Collective Action in Diverse Sierra Leone Communities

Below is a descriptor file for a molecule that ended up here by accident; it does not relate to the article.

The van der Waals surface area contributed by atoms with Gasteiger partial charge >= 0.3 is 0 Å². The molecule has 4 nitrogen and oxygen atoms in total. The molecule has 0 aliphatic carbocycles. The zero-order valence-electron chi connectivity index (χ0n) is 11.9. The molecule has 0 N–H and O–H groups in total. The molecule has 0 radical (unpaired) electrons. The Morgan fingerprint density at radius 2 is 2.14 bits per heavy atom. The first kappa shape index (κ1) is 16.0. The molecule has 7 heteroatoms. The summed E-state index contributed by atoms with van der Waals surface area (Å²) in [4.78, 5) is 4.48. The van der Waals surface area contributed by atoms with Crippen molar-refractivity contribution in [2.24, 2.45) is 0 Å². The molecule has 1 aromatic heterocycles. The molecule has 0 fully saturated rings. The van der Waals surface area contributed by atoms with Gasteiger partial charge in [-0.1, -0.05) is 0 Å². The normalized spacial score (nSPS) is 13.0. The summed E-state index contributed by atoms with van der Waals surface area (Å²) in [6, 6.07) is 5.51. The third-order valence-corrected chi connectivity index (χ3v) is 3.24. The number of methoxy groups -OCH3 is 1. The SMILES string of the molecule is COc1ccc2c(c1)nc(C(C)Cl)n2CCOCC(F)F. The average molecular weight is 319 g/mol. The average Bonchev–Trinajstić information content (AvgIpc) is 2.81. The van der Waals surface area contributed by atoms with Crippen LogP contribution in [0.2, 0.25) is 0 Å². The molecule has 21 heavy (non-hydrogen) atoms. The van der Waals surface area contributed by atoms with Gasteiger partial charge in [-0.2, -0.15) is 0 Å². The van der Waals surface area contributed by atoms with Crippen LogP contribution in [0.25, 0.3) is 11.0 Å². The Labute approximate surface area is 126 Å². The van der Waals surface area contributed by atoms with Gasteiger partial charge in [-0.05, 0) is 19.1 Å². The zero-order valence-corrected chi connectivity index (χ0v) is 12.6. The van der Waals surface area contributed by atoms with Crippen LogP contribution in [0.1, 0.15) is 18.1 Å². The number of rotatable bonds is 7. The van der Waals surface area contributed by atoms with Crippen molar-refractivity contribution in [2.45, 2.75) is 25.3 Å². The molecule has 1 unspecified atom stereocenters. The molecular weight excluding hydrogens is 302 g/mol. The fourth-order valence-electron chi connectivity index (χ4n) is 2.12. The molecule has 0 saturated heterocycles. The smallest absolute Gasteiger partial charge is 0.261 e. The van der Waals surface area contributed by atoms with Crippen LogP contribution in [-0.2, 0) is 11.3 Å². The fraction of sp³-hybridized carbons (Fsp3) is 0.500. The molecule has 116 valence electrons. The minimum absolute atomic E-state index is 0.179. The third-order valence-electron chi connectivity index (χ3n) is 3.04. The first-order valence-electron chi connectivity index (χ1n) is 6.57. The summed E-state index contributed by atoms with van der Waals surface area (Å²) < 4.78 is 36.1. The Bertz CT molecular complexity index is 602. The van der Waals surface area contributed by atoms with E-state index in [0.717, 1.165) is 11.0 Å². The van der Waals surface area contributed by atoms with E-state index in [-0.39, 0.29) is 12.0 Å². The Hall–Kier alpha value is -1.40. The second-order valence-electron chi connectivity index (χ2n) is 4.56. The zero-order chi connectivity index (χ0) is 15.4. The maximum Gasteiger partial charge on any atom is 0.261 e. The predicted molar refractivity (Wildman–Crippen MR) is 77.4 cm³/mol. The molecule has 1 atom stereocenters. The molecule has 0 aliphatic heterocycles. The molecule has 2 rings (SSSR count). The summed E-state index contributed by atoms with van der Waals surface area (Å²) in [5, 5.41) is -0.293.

Scholars have pointed to ethnic and other social divisions as a leading cause of economic underdevelopment, due in part to their adverse effects on public good provision and collective action. We investigate this issue in post-war Sierra Leone, one of the world’s poorest countries. To address concerns over endogenous local ethnic composition, and in an advance over most existing work, we use an instrumental variables strategy relying on historical ethnic diversity data from the 1963 Sierra Leone Census. We find that local ethnic diversity is not associated with worse local public goods provision across a variety of outcomes, regression specifications, and diversity measures, and that these “zeros” are precisely estimated. We investigate the role that two leading mechanisms proposed in the literature – enforcement of collective action by strong local government authorities, and the existence of a common national identity and language – in generating these perhaps surprising findings.
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